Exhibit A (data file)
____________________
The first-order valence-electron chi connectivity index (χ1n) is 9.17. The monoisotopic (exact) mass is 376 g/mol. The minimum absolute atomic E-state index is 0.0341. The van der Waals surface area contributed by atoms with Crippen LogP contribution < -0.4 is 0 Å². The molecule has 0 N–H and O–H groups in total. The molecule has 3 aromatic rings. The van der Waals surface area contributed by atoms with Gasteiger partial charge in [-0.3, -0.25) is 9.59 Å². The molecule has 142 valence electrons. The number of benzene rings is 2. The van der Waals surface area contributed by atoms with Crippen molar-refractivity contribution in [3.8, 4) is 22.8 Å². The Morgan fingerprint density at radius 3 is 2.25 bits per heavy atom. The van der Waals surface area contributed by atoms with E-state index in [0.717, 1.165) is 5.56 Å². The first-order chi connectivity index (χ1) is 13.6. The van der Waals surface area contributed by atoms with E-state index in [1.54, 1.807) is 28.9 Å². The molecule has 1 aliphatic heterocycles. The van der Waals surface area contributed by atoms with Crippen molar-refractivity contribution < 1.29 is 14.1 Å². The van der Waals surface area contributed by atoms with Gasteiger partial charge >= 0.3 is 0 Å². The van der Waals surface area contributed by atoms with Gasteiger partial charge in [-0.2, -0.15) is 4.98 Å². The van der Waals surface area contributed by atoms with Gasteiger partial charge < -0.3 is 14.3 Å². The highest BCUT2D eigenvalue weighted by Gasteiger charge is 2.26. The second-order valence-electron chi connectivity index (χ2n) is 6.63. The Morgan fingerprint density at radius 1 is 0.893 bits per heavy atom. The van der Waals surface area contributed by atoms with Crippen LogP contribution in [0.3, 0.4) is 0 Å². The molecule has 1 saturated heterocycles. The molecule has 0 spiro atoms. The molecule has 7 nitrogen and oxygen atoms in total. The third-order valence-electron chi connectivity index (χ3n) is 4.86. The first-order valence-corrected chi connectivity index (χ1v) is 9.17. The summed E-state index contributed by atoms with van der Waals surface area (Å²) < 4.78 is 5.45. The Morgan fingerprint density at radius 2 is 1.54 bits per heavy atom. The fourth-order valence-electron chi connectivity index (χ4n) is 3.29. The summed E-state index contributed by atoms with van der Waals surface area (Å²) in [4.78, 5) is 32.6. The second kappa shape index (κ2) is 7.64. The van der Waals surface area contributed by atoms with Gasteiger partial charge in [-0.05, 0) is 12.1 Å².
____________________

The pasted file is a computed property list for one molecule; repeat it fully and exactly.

The first-order valence-electron chi connectivity index (χ1n) is 9.17. The monoisotopic (exact) mass is 376 g/mol. The minimum absolute atomic E-state index is 0.0341. The van der Waals surface area contributed by atoms with Crippen LogP contribution < -0.4 is 0 Å². The molecule has 0 N–H and O–H groups in total. The molecule has 3 aromatic rings. The van der Waals surface area contributed by atoms with Gasteiger partial charge in [-0.3, -0.25) is 9.59 Å². The molecule has 142 valence electrons. The number of benzene rings is 2. The van der Waals surface area contributed by atoms with Crippen molar-refractivity contribution in [3.8, 4) is 22.8 Å². The Morgan fingerprint density at radius 3 is 2.25 bits per heavy atom. The van der Waals surface area contributed by atoms with E-state index in [0.717, 1.165) is 5.56 Å². The first-order chi connectivity index (χ1) is 13.6. The van der Waals surface area contributed by atoms with E-state index in [1.54, 1.807) is 28.9 Å². The molecule has 1 aliphatic heterocycles. The van der Waals surface area contributed by atoms with Crippen molar-refractivity contribution < 1.29 is 14.1 Å². The van der Waals surface area contributed by atoms with Gasteiger partial charge >= 0.3 is 0 Å². The van der Waals surface area contributed by atoms with Gasteiger partial charge in [-0.2, -0.15) is 4.98 Å². The van der Waals surface area contributed by atoms with Gasteiger partial charge < -0.3 is 14.3 Å². The highest BCUT2D eigenvalue weighted by Gasteiger charge is 2.26. The second-order valence-electron chi connectivity index (χ2n) is 6.63. The Morgan fingerprint density at radius 1 is 0.893 bits per heavy atom. The van der Waals surface area contributed by atoms with Crippen LogP contribution in [0.3, 0.4) is 0 Å². The molecule has 1 saturated heterocycles. The molecule has 0 spiro atoms. The molecule has 7 nitrogen and oxygen atoms in total. The third-order valence-electron chi connectivity index (χ3n) is 4.86. The first-order valence-corrected chi connectivity index (χ1v) is 9.17. The summed E-state index contributed by atoms with van der Waals surface area (Å²) < 4.78 is 5.45. The Morgan fingerprint density at radius 2 is 1.54 bits per heavy atom. The fourth-order valence-electron chi connectivity index (χ4n) is 3.29. The summed E-state index contributed by atoms with van der Waals surface area (Å²) in [4.78, 5) is 32.6. The second kappa shape index (κ2) is 7.64. The van der Waals surface area contributed by atoms with Gasteiger partial charge in [-0.05, 0) is 12.1 Å².